Tweaked

So begins Patrick Moore s unforgettable account of life as a crystal meth addict a tweaker Like a wild ride down Alice s rabbit hole with a guide who is darkly funny and heartbreakingly honest, Tweaked chronicles a twenty year trip that stretches from Moore s lonely childhood in Iowa with his grandmother, Zelma an alcoholic artist who, when loaded, turns frozen food iSo begins Patrick Moore s unforgettable account of life as a crystal meth addict a tweaker Like a wild ride down Alice s rabbit hole with a guide who is darkly funny and heartbreakingly honest, Tweaked chronicles a twenty year trip that stretches from Moore s lonely childhood in Iowa with his grandmother, Zelma an alcoholic artist who, when loaded, turns frozen food into craft projects to the day he sits, naked, in a Los Angeles rental, hallucinating about psychorobbers while talking to a possum he s sure is God Candid, gripping and ultimately triumphant, Tweaked is that rarest of memoirs a tale so vivid and personal in the telling it feels like fiction, but every word is true.
Tweaked So begins Patrick Moore s unforgettable account of life as a crystal meth addict a tweaker Like a wild ride down Alice s rabbit hole with a guide who is darkly funny and heartbreakingly honest Tweake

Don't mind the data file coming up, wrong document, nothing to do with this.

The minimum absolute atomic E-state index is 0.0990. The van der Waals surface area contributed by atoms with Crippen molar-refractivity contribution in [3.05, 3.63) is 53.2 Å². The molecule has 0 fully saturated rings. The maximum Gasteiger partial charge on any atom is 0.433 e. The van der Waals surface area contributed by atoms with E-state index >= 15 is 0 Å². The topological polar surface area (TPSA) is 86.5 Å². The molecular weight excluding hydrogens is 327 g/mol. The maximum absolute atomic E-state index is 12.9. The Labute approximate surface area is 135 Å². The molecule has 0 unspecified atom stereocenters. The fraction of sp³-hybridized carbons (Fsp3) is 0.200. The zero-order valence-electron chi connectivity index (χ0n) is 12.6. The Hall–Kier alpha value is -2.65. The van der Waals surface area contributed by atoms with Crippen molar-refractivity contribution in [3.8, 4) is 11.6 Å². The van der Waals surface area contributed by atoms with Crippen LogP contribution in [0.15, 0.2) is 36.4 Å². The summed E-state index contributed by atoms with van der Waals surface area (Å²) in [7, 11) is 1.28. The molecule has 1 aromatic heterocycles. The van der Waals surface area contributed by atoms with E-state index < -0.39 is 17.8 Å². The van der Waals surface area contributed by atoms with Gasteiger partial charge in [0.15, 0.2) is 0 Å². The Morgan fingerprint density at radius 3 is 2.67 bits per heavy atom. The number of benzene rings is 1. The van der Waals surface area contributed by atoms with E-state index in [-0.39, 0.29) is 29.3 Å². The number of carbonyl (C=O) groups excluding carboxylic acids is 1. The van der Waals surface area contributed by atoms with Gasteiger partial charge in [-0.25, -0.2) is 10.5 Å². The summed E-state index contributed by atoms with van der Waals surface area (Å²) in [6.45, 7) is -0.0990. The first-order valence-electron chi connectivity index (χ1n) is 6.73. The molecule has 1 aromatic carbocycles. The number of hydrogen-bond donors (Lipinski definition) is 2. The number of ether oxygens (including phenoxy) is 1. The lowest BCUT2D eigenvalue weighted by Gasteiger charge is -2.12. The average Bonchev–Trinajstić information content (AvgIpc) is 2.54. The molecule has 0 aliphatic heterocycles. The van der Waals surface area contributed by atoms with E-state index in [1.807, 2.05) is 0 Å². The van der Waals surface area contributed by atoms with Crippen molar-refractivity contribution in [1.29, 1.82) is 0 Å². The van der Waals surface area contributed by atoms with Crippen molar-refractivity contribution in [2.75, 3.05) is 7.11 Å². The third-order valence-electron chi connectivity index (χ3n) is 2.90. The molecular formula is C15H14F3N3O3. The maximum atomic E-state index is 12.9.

• Title: Tweaked
  • Author: PatrickMoore
  • ISBN: 9780758212658
  • Page: 145
  • Format: Paperback
  • 1 thought on “Tweaked”

    1. I normally am drawn to reading non-fictional accounts of struggles with drug/alcohol abuse and the like, but this book made me very uncomfortable. Yes, it was about one man's struggle with drug and alcohol abuse, but it was more about his struggle with being a gay man in both NYC and LA during the height of the AIDS epidemic and how careless he was in his many (and often graphically detailed) encounters with other men, most of whom he claims he didn't know. Had I known it was more about his grap [...]

    2. I'm not sure how Moore did it, but he managed to make this memoir both salacious and boring. It was just a disjointed collection of memories without any real insight into his various addictions. Also, I found his writing style to be confusing, detached, and unengaging. There are definitely more interesting addiction memoirs out there.

    3. I am generally a fan of addiction books but I found this one to be more about his gay lifestyle and sex addiction rather than his meth addiction. If I would have known that I may not have read it.

    4. not at all what i expected from the blurb. didn't really like this one; no hesitation to donate once finished. do not recommend. :(

    5. I picked up this book because I was curious about the adventure to sobriety for a crystal meth addict. I wanted to read the embarrassing stories of highs, the sad stories that accompanied becoming sober and realizing the pain caused, the loss, heart ache, gains. I expected a powerful story about how Patrick Moore became sober. That is not what I got. This book is almost a collection of short stories of this mans life. While the stories are entertaining - they are not a complete story. It gets co [...]

    6. I picked this title up to read a nonfiction account of the author’s drug abuse and recovery NOT detailed accounts of his promiscuity as a same-sex attracted man at the height of the AIDS epidemic. This book was way more about homosexuality than it was about crystal meth. If that’s your thing, then this book is for you. If you want to learn more about drug addiction/recovery, choose something else.